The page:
New Zealand's negotiations with the European Union on a free trade agreement are beginning to get tricky.
We already have some strict regulations applying to wines and spirits – the EU also wants food under a tougher regime.
It wants us, as part of free trade negotiations, to change our IP laws to be more in line with their position, says Jonas Holland, a senior intellectual property adviser with the Ministry for Foreign Affairs and Trade (Mfat).
“The Europeans are asking for quite a lot more prescription.”
Realistically New Zealand is likely to concede and bring some form of GI restrictions on food, he says. But what form that takes is up for discussion and negotiation.
Geographical indications (GIs) are usually names that identify that a product comes from a particular area. They indicate that a product has a given quality, reputation or other characteristic that is strongly associated to that area.
The EU has put forward 2200 names of GIs registered in Europe that they want us to register or protect here. These include names like champagne, feta cheese and Prosecco. Broad discussion has already been held on these.
But what is now up for discussion is the text of rules the EU has proposed.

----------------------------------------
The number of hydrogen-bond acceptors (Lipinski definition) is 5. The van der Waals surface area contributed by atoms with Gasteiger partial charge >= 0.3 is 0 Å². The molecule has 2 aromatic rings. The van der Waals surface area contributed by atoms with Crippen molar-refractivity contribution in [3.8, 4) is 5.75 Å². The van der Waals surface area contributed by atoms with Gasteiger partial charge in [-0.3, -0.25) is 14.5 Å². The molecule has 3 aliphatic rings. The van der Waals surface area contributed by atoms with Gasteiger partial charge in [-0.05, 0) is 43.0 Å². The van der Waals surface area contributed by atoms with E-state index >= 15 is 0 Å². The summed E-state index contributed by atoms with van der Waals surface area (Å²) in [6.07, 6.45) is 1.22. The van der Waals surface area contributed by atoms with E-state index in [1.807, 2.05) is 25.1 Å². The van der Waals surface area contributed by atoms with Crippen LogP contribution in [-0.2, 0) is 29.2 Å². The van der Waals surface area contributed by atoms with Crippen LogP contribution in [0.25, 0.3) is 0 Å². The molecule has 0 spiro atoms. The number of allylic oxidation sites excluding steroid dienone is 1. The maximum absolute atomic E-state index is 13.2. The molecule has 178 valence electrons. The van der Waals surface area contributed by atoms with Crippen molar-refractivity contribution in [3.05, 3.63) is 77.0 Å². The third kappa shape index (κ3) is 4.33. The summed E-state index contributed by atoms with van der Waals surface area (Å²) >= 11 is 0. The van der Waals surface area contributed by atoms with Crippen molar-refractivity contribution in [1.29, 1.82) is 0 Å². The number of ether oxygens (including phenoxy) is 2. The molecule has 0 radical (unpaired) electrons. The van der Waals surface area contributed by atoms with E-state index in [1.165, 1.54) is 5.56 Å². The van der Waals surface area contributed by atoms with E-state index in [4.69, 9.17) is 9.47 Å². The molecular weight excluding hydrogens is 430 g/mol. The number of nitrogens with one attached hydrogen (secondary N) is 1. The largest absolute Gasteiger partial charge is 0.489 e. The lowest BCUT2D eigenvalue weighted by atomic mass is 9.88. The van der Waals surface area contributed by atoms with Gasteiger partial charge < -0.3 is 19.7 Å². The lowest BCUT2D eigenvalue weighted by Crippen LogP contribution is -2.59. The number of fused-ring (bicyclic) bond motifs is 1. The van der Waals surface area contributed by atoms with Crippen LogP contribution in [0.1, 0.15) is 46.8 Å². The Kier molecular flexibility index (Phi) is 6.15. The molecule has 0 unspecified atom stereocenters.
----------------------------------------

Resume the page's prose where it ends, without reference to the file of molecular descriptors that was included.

Holland says we have legislation in relation to wines and spirits including trademarks and the Fair Trade Action.
“If someone was making wine in the Levin and put Central Otago on it and sold it you don’t need a GI regime to stop that because that the Fair Trading Act should step in and put a stop to that. But our legislation regime is about wines and spirits.
“The EU wants the protection that applies to wines and spirits in New Zealand, that GI protection, applied to foodstuffs as well.”
He says realistically if the FTA negotiations are to progress, GIs on food in some form will be included.
“There is always a balance between legitimate reasons to have GIs; legitimate reasons why people from an area should be able to make use of the reputation they have built up on the quality of their product from the area.
“On the other side, is it unreasonably interfering with what other people may legitimately want to do and also imposing a cost on the general market so people are uncertain and scared of using names at all?”
If similar restrictions to what currently applies to wines and spirits are introduced you could not qualify the use of the word feta by saying ‘feta from New Zealand’. However in Canada the negotiation ended up with feta being protected but you can call the Canadian product ‘feta-style’.
The current proposal from the EU is that you cannot challenge a registered GI – it sits there forever. In contrast you can currently challenge a trade mark here.